LONDON: When Boris Johnson announced he had tested positive for coronavirus, Downing Street said Foreign Secretary Dominic Raab would deputise if the British prime minister was incapacitated.
Few expected him to do so, as Johnson and his office repeatedly maintained the prime minister’s symptoms were mild.
But after Johnson was taken to hospital on Sunday night, and transferred to intensive care just 24 hours later, Raab now looks set to be in charge for the foreseeable future.
Raab was one of the most prominent figures in Britain’s protracted and divisive process to leave the European Union, serving as Brexit minister under former premier Theresa May.
He quit after just three months in November 2018 in protest at May’s doomed divorce deal with Brussels that he said offered too many concessions.
But when Johnson became Conservative party leader and prime minister after May’s resignation in July last year, Raab was catapulted back into government.
His role as foreign secretary also carries the title first secretary of state, implying seniority over all other ministers except the prime minister and making him his de facto deputy.
The 46-year-old, who has law degrees from both Oxford and Cambridge universities, had ambitions himself for the top job, challenging Johnson for the Tory leadership after May quit.
Often combative, he holds a black belt in karate and is a keen boxer.
Raab’s tilt for the top job marked him out as a threat to former London mayor Johnson due to his even more strident pro-Brexit views.
But he trailed in sixth in the leadership contest after a stuttering campaign that was marked by rows over his past views on militant feminism and preparedness to suspend parliament to force a no-deal Brexit.
His spell in the Brexit ministry also floundered, and was notable for his admission he “hadn’t quite understood” the economic importance of the port in Dover.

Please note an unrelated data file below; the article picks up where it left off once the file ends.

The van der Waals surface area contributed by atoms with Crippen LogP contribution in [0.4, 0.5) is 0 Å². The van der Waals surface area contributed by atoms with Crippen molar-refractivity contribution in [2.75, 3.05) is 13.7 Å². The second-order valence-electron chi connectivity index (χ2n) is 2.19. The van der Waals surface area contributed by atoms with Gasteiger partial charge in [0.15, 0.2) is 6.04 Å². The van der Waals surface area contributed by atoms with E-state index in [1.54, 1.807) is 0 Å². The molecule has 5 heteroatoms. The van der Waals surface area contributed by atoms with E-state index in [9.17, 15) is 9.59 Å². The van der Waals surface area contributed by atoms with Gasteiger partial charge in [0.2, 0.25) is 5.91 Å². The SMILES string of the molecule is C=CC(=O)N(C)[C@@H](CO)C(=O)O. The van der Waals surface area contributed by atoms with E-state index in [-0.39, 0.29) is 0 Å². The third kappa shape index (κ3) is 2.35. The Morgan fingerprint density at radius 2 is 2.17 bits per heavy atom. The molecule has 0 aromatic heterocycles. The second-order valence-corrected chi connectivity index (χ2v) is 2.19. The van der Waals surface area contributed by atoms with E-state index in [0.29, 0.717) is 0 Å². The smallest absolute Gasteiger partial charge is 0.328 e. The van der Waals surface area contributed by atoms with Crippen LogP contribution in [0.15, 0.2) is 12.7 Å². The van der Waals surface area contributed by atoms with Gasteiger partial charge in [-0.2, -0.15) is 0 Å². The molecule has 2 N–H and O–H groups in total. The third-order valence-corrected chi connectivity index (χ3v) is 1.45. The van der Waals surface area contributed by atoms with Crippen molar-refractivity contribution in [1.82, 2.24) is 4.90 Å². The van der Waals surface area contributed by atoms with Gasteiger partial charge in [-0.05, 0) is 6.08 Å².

As a recognised eurosceptic, Raab became the public face of Brexit but May also put a senior civil servant in charge of leading the negotiations with Brussels.
That left Raab personally and politically frustrated and unable to stop the plan May settled on.
Raab made much of his back-story in his leadership campaign.
His Czech-born Jewish father came to Britain in 1938 as a six-year-old refugee. He died of cancer when Raab was 12 and his mother brought him up in the Church of England.
He competed in karate for 17 years, making the UK squad.
After studies, he became an international lawyer at London legal firm Linklaters before joining the Foreign Office in 2000 as an advisor.
Raab was posted to The Hague in 2003 to head a team focused on bringing justice to war criminals including Slobodan Milosevic, Radovan Karadzic and Charles Taylor.
From 2006 to 2008, he was chief of staff to the Conservatives’ home affairs spokesman David Davis while in opposition.
Climbing the ranks
Raab entered parliament in 2010 in the ultra-safe Conservative seat of Esher and Walton in the stockbroker commuter belt southwest of London.
He was named “Newcomer of the Year” in The Spectator magazine’s Parliamentary Awards.
The same year, May, the then interior minister, slapped Raab down for calling feminists “obnoxious bigots”.
He caused major problems for the then-prime minister David Cameron in 2014, with a backbench amendment on curbing the power of judges to block deportations under European rights laws.
Nearly 100 Conservatives supported him, singling him out as an up-and-coming force.
Cameron put Raab on the most junior government rung in the justice ministry in 2015, but he dropped off when May became prime minister in 2016.
Keen to freshen up the government with some younger faces a year later, May made him the junior minister for courts and justice.
She moved him across to become the junior housing minister in January 2018, then bumped him up to the Brexit job six months later.
Raab denied claims by his former diary secretary that he insists on the same lunch every day — reportedly a chicken and bacon sandwich, a smoothie and a mixed fruit pot.
Raab is married to Erika Rey-Raab, a Brazilian marketing executive. They have two young sons, Peter and Joshua.